Now this is funny. In the Minnesota Senate trial, the Coleman campaign is now accusing the Franken team of cherry-picking votes.
Coleman spokesman Mark Drake told Minnesota Public Radio that Franken’s revised list of rejected absentee ballots, which are being submitted for review and potential counting, is skewed towards Franken-supporters. “The time has come for all the valid votes of Minnesotans to count, not just the ones that favor one candidate over another,” said Drake, projecting a high-minded image of small-d democracy.
Keep in mind that the Coleman camp insisted early on in this trial that they weren’t cherry-picking, and for all they knew they might have been advocating on behalf of unopened votes for Franken. But during the trial, they’ve been very clearly revealed to have cherry-picked their own votes. And local newspapers have shown how tilted his own list is.A statement from Franken lawyer Marc Elias, provided to TPMDC, seemed to acknowledge that his own side is doing the same thing — but that’s only so they can compete with Coleman: “As I’m sure you’re aware by now from multiple independent analyses, the other side offered the court a heavily cherry-picked list of pro-Coleman votes. What we’ve done in our counterclaim is restore a balance of equality to the universe.”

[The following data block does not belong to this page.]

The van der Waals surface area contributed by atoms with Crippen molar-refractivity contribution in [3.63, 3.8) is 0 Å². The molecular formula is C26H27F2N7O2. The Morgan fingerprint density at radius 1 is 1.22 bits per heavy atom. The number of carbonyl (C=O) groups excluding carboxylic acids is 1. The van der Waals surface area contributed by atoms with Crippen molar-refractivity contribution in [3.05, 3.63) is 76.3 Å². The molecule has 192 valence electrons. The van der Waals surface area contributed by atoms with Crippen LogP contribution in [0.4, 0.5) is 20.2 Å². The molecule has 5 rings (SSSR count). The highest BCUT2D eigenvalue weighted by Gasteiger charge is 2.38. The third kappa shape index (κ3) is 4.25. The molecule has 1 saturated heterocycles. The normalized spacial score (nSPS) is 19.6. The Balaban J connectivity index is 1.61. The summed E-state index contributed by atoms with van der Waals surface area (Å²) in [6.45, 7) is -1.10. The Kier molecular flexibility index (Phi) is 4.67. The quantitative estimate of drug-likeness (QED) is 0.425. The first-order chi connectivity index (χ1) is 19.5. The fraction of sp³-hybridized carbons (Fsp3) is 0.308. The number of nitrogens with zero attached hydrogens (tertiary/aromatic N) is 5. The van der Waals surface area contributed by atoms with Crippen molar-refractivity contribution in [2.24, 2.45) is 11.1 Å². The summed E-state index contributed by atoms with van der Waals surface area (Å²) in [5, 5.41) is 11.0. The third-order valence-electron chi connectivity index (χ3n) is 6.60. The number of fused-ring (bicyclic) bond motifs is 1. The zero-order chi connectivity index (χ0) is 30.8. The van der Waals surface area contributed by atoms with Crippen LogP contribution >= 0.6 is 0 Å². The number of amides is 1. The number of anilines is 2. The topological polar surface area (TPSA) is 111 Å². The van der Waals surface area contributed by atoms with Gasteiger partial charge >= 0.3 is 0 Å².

For what it’s worth, after watching this whole trial I don’t personally see any problem with a campaign engaging in cherry-picking, as long as the judges are refereeing the process in an unbiased manner. If anything, the campaigns have a responsibility to do it. The problem here is the tendency of one side to be less than honest about what’s going on, and to turn around and lob moralistic accusations at the other.